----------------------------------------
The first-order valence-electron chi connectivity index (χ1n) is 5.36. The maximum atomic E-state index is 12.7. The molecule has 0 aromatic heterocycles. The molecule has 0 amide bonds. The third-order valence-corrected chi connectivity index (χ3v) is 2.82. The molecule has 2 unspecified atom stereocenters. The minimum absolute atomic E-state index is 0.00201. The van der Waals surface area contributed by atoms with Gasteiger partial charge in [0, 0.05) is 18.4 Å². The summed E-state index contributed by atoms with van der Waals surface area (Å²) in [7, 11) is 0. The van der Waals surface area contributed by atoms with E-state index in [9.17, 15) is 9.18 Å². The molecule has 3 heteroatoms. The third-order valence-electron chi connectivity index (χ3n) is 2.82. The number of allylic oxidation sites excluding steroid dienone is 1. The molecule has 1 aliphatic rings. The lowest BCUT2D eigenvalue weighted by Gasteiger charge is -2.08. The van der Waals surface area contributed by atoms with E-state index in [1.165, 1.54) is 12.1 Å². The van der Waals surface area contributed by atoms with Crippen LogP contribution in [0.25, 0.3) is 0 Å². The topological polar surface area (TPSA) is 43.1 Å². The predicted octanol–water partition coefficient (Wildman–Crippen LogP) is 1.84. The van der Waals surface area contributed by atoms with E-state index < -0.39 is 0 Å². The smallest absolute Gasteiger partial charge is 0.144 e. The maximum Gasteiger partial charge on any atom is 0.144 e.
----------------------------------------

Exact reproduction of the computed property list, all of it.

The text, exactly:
The first-order valence-electron chi connectivity index (χ1n) is 5.36. The maximum atomic E-state index is 12.7. The molecule has 0 aromatic heterocycles. The molecule has 0 amide bonds. The third-order valence-corrected chi connectivity index (χ3v) is 2.82. The molecule has 2 unspecified atom stereocenters. The minimum absolute atomic E-state index is 0.00201. The van der Waals surface area contributed by atoms with Gasteiger partial charge in [0, 0.05) is 18.4 Å². The summed E-state index contributed by atoms with van der Waals surface area (Å²) in [7, 11) is 0. The van der Waals surface area contributed by atoms with E-state index in [9.17, 15) is 9.18 Å². The molecule has 3 heteroatoms. The third-order valence-electron chi connectivity index (χ3n) is 2.82. The number of allylic oxidation sites excluding steroid dienone is 1. The molecule has 1 aliphatic rings. The lowest BCUT2D eigenvalue weighted by Gasteiger charge is -2.08. The van der Waals surface area contributed by atoms with E-state index in [1.165, 1.54) is 12.1 Å². The van der Waals surface area contributed by atoms with Crippen LogP contribution in [0.25, 0.3) is 0 Å². The topological polar surface area (TPSA) is 43.1 Å². The predicted octanol–water partition coefficient (Wildman–Crippen LogP) is 1.84. The van der Waals surface area contributed by atoms with E-state index < -0.39 is 0 Å². The smallest absolute Gasteiger partial charge is 0.144 e. The maximum Gasteiger partial charge on any atom is 0.144 e.